International Equine Disease Report, Third Quarter 2009

 The International Collating Centre, Newmarket, England, and other sources reported the following disease outbreaks.

Contagious equine metritis (CEM) was recorded in France, Switzerland, the United Arab Emirates (UAE), the United Kingdom, and the USA. France confirmed three cases on one premises and one case on another premises. Switzerland reported Taylorella asinigenitalis from a Poitou-donkey jack. An isolated case of infection with T. equigenitalis was confirmed in a mare in the UK; this had no connection with a previously reported stallion. A nonbreeding Thoroughbred stallion tested positive for T. equigenitalis on pre-export testing in the UAE. As of September 3, the USA confirmed 22 stallions and five mares positive for T. equigenitalis. The carrier stallions were located in the following states: Georgia (1), Illinois (3), Indiana (3), Iowa (1, a gelding), Kentucky (4), Texas (1), Wisconsin (9). The carrier mares were in California (2), Illinois (2), and Wisconsin (1).

Chile reported an outbreak of equine herpesvirus-1 (EHV-1) abortion on one premises during August/September involving seven mares. Herpesvirus abortion occurred in South Africa involving 30 broodmares on five premises. Neurologic disease attributable to EHV-1 was diagnosed in seven horses in France. The USA reported an outbreak of EHV-1 myeloencephalopathy in Pennsylvania; six horses on one premises were euthanized. Isolated cases of respiratory disease, mainly caused by EH V-4, were diagnosed in France, Japan, and the UK.

Outbreaks of equine influenza were reported from France, the UK, and the USA. In France, multiple cases were diagnosed on two premises and an isolated case on a third premises. Influenza was confirmed on two premises in the UK. H3N8 equine influenza virus isolates were reported from five states in the USA.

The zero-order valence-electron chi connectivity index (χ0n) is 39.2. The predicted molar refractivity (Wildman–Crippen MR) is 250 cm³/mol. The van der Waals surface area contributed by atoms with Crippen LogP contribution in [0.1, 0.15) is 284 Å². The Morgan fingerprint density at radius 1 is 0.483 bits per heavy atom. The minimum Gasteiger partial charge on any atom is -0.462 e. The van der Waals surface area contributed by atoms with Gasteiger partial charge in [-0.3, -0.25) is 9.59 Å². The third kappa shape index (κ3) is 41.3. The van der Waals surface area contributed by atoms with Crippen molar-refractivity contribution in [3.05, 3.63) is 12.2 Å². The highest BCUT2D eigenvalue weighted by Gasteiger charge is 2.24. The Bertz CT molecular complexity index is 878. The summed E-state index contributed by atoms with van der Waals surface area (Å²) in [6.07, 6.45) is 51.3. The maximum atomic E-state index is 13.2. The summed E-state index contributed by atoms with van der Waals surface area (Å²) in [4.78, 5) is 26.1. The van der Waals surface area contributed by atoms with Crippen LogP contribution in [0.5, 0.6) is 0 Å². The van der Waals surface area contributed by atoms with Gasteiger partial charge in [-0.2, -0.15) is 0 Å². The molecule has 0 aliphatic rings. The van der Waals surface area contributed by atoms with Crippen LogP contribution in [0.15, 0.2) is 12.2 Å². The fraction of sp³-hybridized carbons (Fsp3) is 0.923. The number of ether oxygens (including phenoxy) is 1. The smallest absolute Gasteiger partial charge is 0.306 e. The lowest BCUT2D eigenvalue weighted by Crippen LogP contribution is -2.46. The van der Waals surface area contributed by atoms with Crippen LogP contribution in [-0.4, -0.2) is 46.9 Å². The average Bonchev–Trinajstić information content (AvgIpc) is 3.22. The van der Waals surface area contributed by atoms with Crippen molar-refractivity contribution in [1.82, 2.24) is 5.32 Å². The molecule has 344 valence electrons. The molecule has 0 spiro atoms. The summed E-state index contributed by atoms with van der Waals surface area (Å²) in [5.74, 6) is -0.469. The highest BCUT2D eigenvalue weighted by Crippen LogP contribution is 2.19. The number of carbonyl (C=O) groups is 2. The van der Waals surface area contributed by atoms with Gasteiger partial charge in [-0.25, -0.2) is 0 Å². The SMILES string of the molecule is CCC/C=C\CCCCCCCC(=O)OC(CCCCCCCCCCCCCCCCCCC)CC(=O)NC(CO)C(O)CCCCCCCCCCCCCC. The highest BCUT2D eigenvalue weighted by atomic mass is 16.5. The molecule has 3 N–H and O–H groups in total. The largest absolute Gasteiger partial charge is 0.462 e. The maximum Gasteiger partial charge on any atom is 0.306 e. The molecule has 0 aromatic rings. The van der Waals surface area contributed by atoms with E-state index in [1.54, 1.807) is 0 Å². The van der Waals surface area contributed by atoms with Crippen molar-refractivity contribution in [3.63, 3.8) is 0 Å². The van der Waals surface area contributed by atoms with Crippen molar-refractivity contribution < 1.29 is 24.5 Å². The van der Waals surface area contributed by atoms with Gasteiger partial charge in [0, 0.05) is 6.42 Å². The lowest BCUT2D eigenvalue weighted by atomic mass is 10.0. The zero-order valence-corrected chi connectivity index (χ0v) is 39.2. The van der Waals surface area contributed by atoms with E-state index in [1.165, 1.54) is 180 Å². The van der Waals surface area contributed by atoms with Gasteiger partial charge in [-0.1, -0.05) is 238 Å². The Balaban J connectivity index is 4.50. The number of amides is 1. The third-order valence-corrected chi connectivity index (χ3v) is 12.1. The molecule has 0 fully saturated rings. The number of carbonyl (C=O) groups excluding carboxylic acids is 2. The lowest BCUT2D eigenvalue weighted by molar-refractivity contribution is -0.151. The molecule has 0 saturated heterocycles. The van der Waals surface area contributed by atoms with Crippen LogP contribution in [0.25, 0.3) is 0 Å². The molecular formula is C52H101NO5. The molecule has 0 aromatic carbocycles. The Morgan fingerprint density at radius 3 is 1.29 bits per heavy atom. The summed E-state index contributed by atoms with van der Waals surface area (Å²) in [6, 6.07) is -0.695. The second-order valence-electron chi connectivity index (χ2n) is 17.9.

Strangles was reported from Australia, Ireland, South Africa, and the USA. Four outbreaks occurred in Queensland, Australia. Ireland reported 13 outbreaks involving 18 cases on premises in three provinces. An estimated 40 horses on at least five premises were diagnosed in South Africa. The USA reported outbreaks similar in number to those of previous years.

Ireland, Switzerland, and the USA reported outbreaks of piroplasmosis. Ireland recorded three clinical cases. Three cases on separate premises in Switzerland were confirmed with B. caballi and/or T. equi infection. Seven horses were diagnosed with T. equi on a premises in Missouri, USA.

The USA reported a significant increase in the number of cases of Eastern equine encephalomyelitis (249) compared to 2008 (185). The greatest number of cases were in Florida, Georgia, and Mississippi.

Outbreaks of West Nile encephalitis were reported from Italy and the USA. In Italy, infection was confirmed in 45 horses, of which 28 were clinically affected and seven died. Two additional cases were diagnosed in separate areas of Tuscany. The USA reported 164 cases, of which the majority (64) occurred in Washington State.

Reports from the World Organisation for Animal Health (O.I.E.) in August/September confirmed the occurrence of sporadic equine cases of Venezuelan equine encephalomyelitis in three districts in Belize and on two premises in Costa Rica, Central America.

Sweden reported limited outbreaks of salmonellosis on three premises. An isolated case was diagnosed in Switzerland. Switzerland also confirmed single cases of anaplasmosis (Anaplasma phagocytophila) and borreliosis (Borrelia burgdorferi) on separate premises.

This is an excerpt from Equine Disease Quarterly, funded by underwriters at Lloyd's, London, brokers, and their Kentucky agents.

Disclaimer: Seek the advice of a qualified veterinarian before proceeding with any diagnosis, treatment, or therapy.